My favourite place in the world — of what I’ve seen of it so far — is Barry and Gail Brown’s home in eastern Ontario. It was once a mill and is perched on a pond so that when you’re in the kitchen it feels like you’re floating. A narrow spiral staircase winds to a second floor and an even narrower staircase goes to a third floor workshop. It sounds good, but to experience it is something far greater.
Barry also has beautiful old motorcycles, and on a perfect summer day we take off on a ride. Barry takes the Honda VFR test bike and I take his 1930s Indian four-cylinder. By the time we return to the mill the afternoon is waning. An hour later, I straddle the Honda and head home, feeling like I always do after a day with Barry — overwhelmed, inspired, ferociously hungry and deliriously happy.
After a blitz down number 10 to Kingston, I down a sandwich and espresso at a roadside Starbucks. I look at my watch. It’s 7 p.m. My Thursday night hockey game, which I assumed I’d miss, is at 10 p.m. I look out the window at the sublime VFR, jump to my feet, and decide to attempt to make the game. Kingston to Toronto is, normally, a three-hour ride, but I need to shave an hour off to leave time to go home, get my gear, throw it in the car and then get to the rink. I enter the highway, tuck in behind a heavy-footed woman in a BMW sedan, and go.
The sky is black with moisture and the ceiling so low it’s like riding under a waterlogged mattress. But it stays dry. And the traffic — as I’ve never seen it before — parts for the woman in the BMW and for me, too. I pull into my garage, buzzing. It’s 9:15 p.m. I’m at the rink in good time and am the second player to step on the ice. Late in the game I outhustle an opponent, steal the puck behind the net, and tuck it in behind a surprised goaltender. It has been one of the best days of my life.
The next morning the ceiling collapses in my laundry room. The toilet above had been leaking and water accumulated above the drywall. On the way to Home Depot my VW bus quits in the middle of five lanes of traffic. (I couldn’t take my car because it was at the shop for $700 in just-out-of-warranty repairs.) Three attempts and 10 hours later the toilet is fixed. I settle onto the garage floor to sort my tools but lie down instead. I fall asleep on the cool concrete with the garage door open. I’m jolted awake by the sound of an engine, and open my eyes to the sight of a car backing into my garage on top of me. I yell, startle the driver, and she pulls quickly back into the laneway. It’s a dead end, and she’s trying to turn around, and the sight of a man rising out of the concrete flusters her. She gives too much throttle, chirps her tires, and slams into a hydro pole. She screams, “Yes, I just crashed my car” at me in English, then makes a call and yells at someone on the end of the line in Spanish. I close the garage door and go inside. My bubble of joy has burst. My great day — that was only yesterday — is long gone.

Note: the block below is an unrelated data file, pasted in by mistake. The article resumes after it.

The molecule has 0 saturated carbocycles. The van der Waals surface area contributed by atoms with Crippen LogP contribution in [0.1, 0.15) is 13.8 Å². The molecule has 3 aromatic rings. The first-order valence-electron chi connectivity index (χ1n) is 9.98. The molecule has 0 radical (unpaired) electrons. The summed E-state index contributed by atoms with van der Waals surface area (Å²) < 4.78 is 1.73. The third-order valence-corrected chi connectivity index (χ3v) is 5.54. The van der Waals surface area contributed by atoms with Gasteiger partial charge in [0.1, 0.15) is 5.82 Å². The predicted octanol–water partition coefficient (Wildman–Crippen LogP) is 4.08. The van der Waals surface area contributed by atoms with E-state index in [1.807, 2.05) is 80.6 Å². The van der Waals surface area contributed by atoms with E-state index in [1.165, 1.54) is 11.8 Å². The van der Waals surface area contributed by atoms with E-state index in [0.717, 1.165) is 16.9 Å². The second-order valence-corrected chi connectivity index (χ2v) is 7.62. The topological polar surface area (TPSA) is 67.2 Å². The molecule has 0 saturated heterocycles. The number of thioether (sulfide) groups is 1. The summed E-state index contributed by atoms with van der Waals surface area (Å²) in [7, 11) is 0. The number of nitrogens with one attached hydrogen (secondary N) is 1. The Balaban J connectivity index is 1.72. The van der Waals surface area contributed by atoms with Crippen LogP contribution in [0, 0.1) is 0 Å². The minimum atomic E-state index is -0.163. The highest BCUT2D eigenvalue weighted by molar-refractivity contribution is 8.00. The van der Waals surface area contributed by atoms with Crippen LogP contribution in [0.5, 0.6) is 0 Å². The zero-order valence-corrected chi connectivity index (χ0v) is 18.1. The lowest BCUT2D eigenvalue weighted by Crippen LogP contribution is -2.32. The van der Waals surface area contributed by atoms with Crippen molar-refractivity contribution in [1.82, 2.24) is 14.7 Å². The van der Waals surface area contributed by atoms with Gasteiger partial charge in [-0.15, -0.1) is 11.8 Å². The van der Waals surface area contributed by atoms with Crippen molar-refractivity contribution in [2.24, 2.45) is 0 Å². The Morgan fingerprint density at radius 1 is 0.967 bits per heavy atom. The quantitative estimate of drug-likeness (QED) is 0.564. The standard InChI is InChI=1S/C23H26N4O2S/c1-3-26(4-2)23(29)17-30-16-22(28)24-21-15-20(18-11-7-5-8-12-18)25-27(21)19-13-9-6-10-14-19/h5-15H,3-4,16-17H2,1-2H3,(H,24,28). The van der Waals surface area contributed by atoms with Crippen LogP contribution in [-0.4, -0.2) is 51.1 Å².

I awake at dawn, feel the freshness of the air through the screen, and make a decision: to hell with fixing the ceiling — I’m going for a ride. In 30 minutes I’ve done coffee, toast, oil level and tire pressure. I push my 916 to the parking lot of the bank at the end of my street (love your neighbours and they’ll love you back) and the bike thunders to life. The roads are clear and by mid-morning I’ve settled into a café in the Muskoka town of Port Carling. I greet another rider on a 916 as I head north out of town and, clear of the village, let the bike bellow up to its redline. I back off as I pass a group on bicycles and then get back into the throttle once they’ve disappeared from my mirror. I pass a Corvette and the driver gives chase, but a few corners later he backs off. I stop in a town for lunch, walk past a dozen boisterous Harley riders sitting on a restaurant’s patio, and sink into the dark, cool, and empty dining room.
After lunch, while the bike idles curbside, a man in a Subaru stops on the main street. He is staring. But he doesn’t see me, he just sees a man, alone, on a motorcycle. In his back seat are two kids and a woman sits beside him. Traffic has moved, but he hasn’t. He stares and his face betrays no emotion. Finally, he catches my eye and I motion my head to the left. You’d better get moving.
By the time I return home I’ve totalled 781 kilometres. I pull into my garage, buzzing. I lube the still warm chain and change the motor oil. I wipe the dead bugs from the windscreen, roll the bike into the corner of the garage, and refit the cover. I check the laundry room to ensure that the toilet repair has held (it has) and then enter my house. I’m short of patience and lack resilience but as long as there’s a motorcycle in my garage, I’ll be able to make it through most everything. Today is done. And me with it.